Boz Scaggs' Biography

Jason Ankeny [allmusic.com]

After first finding acclaim as a member of the Steve Miller Band, singer/songwriter Boz Scaggs went on to enjoy considerable solo success in the 1970s. Born William Royce Scaggs in Ohio on June 8, 1944, he was raised in Oklahoma and Texas, and while attending prep school in Dallas met guitarist Steve Miller. Scaggs joined Miller's group the Marksmen as a vocalist in 1959, and the pair later attended the University of Wisconsin together, where they played in blues bands like the Ardells and the Fabulous Knight Trains.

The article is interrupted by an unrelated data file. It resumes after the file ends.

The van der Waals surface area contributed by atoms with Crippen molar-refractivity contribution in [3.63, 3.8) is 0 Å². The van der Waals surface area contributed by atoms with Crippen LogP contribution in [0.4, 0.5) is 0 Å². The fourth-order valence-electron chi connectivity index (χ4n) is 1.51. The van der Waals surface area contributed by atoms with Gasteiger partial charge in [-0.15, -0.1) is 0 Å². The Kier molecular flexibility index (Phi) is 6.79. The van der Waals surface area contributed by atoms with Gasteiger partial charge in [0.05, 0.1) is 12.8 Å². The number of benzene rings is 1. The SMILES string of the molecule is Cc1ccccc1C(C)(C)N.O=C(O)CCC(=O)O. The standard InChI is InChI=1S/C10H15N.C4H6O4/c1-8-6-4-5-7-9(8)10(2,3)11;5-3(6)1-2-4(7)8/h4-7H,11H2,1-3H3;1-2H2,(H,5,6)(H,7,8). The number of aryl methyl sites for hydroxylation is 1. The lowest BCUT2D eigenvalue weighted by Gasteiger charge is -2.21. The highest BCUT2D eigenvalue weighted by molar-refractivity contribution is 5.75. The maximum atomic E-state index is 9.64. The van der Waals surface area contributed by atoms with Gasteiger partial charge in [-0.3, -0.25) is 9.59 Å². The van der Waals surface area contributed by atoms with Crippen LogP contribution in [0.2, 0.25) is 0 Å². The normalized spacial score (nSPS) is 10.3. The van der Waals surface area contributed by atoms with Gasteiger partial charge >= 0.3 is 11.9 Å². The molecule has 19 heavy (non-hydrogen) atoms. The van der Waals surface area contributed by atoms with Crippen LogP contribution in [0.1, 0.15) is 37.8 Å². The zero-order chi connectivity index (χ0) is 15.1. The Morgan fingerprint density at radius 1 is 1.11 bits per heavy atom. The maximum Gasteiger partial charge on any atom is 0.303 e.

Scaggs returned to Dallas alone in 1963, fronting an R&B unit dubbed the Wigs; after relocating to England, the group promptly disbanded, and two of its members -- John Andrews and Bob Arthur -- soon formed Mother Earth. Scaggs remained in Europe, singing on street corners. He also recorded a failed solo LP in Sweden, 1965's Boz, before returning to the U.S. two years later. Upon settling in San Francisco, he reunited with Miller, joining the fledgling Steve Miller Band; after recording two acclaimed albums with the group, Children of the Future and Sailor, Scaggs exited in 1968 to mount a solo career. With the aid of Rolling Stone magazine publisher Jann Wenner, Scaggs next secured a contract with Atlantic. Sporting a cameo from Duane Allman, 1968's soulful Boz Scaggs failed to find an audience despite winning critical favor, and the track "Loan Me a Dime" later became the subject of a court battle when bluesman Fenton Robinson sued (successfully) for composer credit. After signing to Columbia, Scaggs teamed with producer Glyn Johns to record 1971's Moments, a skillful blend of rock and R&B which, like its predecessor, failed to make much of an impression on the charts.